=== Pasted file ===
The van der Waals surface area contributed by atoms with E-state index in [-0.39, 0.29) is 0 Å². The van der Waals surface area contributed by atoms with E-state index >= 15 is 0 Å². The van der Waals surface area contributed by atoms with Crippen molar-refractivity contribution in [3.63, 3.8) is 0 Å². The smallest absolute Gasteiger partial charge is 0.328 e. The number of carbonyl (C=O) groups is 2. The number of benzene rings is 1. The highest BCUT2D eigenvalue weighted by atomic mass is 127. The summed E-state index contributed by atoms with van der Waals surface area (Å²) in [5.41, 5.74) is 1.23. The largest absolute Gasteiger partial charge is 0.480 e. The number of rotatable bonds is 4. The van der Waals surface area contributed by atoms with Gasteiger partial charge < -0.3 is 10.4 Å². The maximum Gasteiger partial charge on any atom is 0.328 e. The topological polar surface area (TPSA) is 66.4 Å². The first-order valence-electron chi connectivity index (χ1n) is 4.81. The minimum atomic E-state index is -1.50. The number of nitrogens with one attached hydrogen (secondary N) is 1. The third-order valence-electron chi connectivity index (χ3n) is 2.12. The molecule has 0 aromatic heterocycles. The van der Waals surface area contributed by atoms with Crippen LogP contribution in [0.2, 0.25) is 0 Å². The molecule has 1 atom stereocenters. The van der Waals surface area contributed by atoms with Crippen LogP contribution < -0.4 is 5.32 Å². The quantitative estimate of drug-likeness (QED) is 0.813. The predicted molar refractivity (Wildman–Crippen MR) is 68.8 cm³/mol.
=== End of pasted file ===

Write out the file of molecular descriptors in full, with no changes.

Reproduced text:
The van der Waals surface area contributed by atoms with E-state index in [-0.39, 0.29) is 0 Å². The van der Waals surface area contributed by atoms with E-state index >= 15 is 0 Å². The van der Waals surface area contributed by atoms with Crippen molar-refractivity contribution in [3.63, 3.8) is 0 Å². The smallest absolute Gasteiger partial charge is 0.328 e. The number of carbonyl (C=O) groups is 2. The number of benzene rings is 1. The highest BCUT2D eigenvalue weighted by atomic mass is 127. The summed E-state index contributed by atoms with van der Waals surface area (Å²) in [5.41, 5.74) is 1.23. The largest absolute Gasteiger partial charge is 0.480 e. The number of rotatable bonds is 4. The van der Waals surface area contributed by atoms with Gasteiger partial charge < -0.3 is 10.4 Å². The maximum Gasteiger partial charge on any atom is 0.328 e. The topological polar surface area (TPSA) is 66.4 Å². The first-order valence-electron chi connectivity index (χ1n) is 4.81. The minimum atomic E-state index is -1.50. The number of nitrogens with one attached hydrogen (secondary N) is 1. The third-order valence-electron chi connectivity index (χ3n) is 2.12. The molecule has 0 aromatic heterocycles. The van der Waals surface area contributed by atoms with Crippen LogP contribution in [0.2, 0.25) is 0 Å². The molecule has 1 atom stereocenters. The van der Waals surface area contributed by atoms with Crippen LogP contribution < -0.4 is 5.32 Å². The quantitative estimate of drug-likeness (QED) is 0.813. The predicted molar refractivity (Wildman–Crippen MR) is 68.8 cm³/mol.